Despite that, and despite the fact that the barbarian states were already firmly entrenched as de facto autonomous kingdoms, its final collapse was still a shock.
Rome as an indomitable empire may have been dead for centuries, but Rome as an idea, a concept of glory, had still been alive and well.
Those states that succeeded Rome could see signs all around them of faded glory.
A state with the resources and technology to build things that were beyond them. This was an age when knowledge was poorly recorded, and badly disseminated. When fires and floods could erase generations of knowledge.
The European states of the Goths, the Burgundians, the Franks, the Saxons, the Angles, the Lombards, the Alamanni, and many more, could look around and see aqueducts, roads, villas and heated baths that, as the limited knowledge faded with each generation, they became increasingly incapable of building.
Many pieces of Roman infrastructure, and Roman buildings, would remain in use long after Rome fell, with their inheritors desperately struggling to maintain and repair them for fear that they could build nothing of equal, much less superior.
When we look to replace states today, it is often to do so with something completely different. Those who oppose the regimes of the countries in which they live often do so in the hope of having a fresh start. It thus seems inconceivable to want to revive a state after it has finally been put down – yet that is what many of Rome’s successors sought.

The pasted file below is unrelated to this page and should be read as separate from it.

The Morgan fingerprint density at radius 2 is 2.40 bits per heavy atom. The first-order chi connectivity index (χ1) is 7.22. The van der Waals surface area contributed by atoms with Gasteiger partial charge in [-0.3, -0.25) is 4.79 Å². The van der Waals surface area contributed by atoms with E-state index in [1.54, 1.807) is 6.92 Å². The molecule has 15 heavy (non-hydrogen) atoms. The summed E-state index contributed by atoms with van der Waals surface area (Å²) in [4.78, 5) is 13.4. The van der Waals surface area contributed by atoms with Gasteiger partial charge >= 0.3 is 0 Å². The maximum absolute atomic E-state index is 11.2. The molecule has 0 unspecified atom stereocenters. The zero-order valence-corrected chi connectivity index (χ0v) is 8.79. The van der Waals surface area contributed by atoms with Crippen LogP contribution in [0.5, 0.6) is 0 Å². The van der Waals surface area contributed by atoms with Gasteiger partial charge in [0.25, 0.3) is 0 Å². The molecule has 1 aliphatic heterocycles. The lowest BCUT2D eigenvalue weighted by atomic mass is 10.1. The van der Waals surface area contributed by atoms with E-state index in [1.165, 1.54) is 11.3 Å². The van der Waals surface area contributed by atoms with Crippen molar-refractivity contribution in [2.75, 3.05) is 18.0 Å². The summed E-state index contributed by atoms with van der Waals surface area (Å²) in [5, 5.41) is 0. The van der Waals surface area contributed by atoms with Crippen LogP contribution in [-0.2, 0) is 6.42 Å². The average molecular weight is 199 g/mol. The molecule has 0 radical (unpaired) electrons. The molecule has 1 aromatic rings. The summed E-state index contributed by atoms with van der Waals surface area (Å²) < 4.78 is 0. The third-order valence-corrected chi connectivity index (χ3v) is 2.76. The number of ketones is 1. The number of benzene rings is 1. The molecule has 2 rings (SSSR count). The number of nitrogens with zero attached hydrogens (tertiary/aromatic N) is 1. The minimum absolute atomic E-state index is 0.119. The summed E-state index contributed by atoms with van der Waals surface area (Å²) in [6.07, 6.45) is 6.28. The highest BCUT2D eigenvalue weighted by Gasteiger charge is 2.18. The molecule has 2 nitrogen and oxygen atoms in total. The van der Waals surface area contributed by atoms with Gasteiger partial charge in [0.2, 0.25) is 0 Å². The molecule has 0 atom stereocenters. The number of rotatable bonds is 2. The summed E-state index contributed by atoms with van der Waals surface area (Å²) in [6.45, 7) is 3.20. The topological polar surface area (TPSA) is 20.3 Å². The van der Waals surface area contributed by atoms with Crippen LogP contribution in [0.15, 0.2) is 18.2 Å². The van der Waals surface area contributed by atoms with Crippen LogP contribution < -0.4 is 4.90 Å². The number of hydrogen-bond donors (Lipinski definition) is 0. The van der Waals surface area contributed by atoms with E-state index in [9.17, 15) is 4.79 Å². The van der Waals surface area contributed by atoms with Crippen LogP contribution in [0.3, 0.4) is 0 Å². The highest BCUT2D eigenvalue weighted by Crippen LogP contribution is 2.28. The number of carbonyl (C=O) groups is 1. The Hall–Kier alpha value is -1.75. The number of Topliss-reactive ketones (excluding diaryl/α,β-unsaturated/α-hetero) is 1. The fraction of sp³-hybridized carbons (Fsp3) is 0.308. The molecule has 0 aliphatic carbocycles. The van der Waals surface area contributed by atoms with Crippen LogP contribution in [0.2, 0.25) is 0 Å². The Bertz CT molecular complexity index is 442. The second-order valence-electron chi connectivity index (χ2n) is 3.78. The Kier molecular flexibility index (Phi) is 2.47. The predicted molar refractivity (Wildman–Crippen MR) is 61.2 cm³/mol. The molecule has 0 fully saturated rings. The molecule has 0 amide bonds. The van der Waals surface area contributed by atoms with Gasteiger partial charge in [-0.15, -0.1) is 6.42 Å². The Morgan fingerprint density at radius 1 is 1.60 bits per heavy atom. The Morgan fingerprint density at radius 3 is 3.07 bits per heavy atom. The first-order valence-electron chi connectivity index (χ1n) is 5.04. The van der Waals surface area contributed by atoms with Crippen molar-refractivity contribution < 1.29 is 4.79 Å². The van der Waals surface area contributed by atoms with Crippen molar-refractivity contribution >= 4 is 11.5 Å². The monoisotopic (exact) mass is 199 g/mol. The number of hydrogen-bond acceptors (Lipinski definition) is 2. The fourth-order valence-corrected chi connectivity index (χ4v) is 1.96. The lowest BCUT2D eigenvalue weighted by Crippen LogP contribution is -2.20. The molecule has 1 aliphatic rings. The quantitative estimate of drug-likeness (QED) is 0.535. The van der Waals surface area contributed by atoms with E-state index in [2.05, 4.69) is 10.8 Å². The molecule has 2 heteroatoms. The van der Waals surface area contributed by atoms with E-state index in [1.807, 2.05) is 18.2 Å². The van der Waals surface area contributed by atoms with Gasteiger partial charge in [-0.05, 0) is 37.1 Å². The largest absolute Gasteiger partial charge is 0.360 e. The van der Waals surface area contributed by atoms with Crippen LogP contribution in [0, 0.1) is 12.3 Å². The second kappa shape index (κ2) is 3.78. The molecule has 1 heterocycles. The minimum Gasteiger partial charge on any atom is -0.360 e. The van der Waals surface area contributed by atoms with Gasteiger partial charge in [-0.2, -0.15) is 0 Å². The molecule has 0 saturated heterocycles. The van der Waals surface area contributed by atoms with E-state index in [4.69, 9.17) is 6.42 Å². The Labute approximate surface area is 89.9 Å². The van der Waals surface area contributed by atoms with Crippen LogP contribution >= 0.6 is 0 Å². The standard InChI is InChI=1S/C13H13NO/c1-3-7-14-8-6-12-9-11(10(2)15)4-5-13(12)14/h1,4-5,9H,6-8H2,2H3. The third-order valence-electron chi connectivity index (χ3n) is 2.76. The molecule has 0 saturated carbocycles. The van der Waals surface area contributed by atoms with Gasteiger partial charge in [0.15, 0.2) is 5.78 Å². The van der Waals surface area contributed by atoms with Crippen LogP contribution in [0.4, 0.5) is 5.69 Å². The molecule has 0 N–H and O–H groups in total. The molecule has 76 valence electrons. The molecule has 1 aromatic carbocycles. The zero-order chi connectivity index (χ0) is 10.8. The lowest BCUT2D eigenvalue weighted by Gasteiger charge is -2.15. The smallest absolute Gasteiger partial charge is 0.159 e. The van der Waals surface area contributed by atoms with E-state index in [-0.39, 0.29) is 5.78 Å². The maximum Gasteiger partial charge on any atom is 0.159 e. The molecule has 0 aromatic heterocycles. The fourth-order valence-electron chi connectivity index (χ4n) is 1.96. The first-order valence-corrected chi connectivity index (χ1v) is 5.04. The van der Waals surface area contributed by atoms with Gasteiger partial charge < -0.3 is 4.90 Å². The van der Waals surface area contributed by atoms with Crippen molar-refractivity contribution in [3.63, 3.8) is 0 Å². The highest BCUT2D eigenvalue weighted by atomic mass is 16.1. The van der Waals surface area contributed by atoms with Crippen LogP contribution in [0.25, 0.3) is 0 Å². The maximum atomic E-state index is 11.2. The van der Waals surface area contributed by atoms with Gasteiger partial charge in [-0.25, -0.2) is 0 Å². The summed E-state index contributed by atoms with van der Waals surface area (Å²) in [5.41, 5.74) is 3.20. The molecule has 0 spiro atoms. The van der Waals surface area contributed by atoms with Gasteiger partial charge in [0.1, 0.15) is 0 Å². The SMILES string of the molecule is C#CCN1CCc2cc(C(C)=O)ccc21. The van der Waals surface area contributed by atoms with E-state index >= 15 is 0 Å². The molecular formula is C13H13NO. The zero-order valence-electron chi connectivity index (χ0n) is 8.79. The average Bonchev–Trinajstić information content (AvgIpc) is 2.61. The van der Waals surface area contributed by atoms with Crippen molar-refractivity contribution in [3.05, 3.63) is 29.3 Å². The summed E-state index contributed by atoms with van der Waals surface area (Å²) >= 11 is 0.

These were people migrating in the late Fourth and early Fifth centuries and often integrating with Rome, in awe of the state’s glorious past and its current administration. Even if they did hold its current government and military in contempt which emboldened them to ultimately overthrow it.
The Goths that crushed a Roman army at Adrianople a century before the collapse initially sought only to enter Roman territory.
As the various Germanic kingdoms were established across Europe, they began to set up their own founding myths, many of them linked to Rome, and many as spectacular as anything from the Greek or Roman pantheon – such as the Frankish king Merovech being conceived after his mother was impregnated by a sea beast while bathing.
These kingdoms initially found legitimacy in Roman approval, and later sought it in Roman emulation. As internal strife looked to drive all of western Europe into war, the ember of Rome still burnt, and with it the idea not of creating a new empire to rule over Europe, but to restore the formerly great empire which still loomed large over the continent.